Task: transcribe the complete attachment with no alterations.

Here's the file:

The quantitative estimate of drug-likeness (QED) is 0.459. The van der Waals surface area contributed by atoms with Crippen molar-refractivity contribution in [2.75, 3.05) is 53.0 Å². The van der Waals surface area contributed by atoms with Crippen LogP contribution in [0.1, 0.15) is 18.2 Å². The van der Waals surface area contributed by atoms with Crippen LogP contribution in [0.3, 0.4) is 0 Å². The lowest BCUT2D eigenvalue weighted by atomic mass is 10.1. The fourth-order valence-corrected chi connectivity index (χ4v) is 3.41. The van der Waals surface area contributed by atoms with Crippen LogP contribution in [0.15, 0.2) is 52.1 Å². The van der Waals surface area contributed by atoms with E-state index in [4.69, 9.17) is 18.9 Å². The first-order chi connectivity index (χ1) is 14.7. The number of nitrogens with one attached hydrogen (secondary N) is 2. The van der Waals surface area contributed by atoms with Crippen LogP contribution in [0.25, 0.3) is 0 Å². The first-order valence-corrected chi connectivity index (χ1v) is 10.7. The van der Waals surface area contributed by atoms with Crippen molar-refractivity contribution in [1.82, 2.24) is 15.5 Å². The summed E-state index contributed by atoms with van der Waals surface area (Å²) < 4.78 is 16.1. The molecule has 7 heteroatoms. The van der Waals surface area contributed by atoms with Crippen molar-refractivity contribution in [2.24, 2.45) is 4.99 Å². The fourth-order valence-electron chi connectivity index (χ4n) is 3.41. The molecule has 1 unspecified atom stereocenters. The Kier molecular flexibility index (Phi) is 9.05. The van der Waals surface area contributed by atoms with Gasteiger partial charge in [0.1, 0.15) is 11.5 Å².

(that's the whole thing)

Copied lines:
The quantitative estimate of drug-likeness (QED) is 0.459. The van der Waals surface area contributed by atoms with Crippen molar-refractivity contribution in [2.75, 3.05) is 53.0 Å². The van der Waals surface area contributed by atoms with Crippen LogP contribution in [0.1, 0.15) is 18.2 Å². The van der Waals surface area contributed by atoms with Crippen LogP contribution in [0.3, 0.4) is 0 Å². The lowest BCUT2D eigenvalue weighted by atomic mass is 10.1. The fourth-order valence-corrected chi connectivity index (χ4v) is 3.41. The van der Waals surface area contributed by atoms with Crippen LogP contribution in [0.15, 0.2) is 52.1 Å². The van der Waals surface area contributed by atoms with E-state index in [4.69, 9.17) is 18.9 Å². The first-order chi connectivity index (χ1) is 14.7. The number of nitrogens with one attached hydrogen (secondary N) is 2. The van der Waals surface area contributed by atoms with Crippen LogP contribution in [0.25, 0.3) is 0 Å². The first-order valence-corrected chi connectivity index (χ1v) is 10.7. The van der Waals surface area contributed by atoms with Crippen molar-refractivity contribution in [1.82, 2.24) is 15.5 Å². The summed E-state index contributed by atoms with van der Waals surface area (Å²) < 4.78 is 16.1. The molecule has 7 heteroatoms. The van der Waals surface area contributed by atoms with Crippen molar-refractivity contribution in [2.24, 2.45) is 4.99 Å². The fourth-order valence-electron chi connectivity index (χ4n) is 3.41. The molecule has 1 unspecified atom stereocenters. The Kier molecular flexibility index (Phi) is 9.05. The van der Waals surface area contributed by atoms with Gasteiger partial charge in [0.1, 0.15) is 11.5 Å².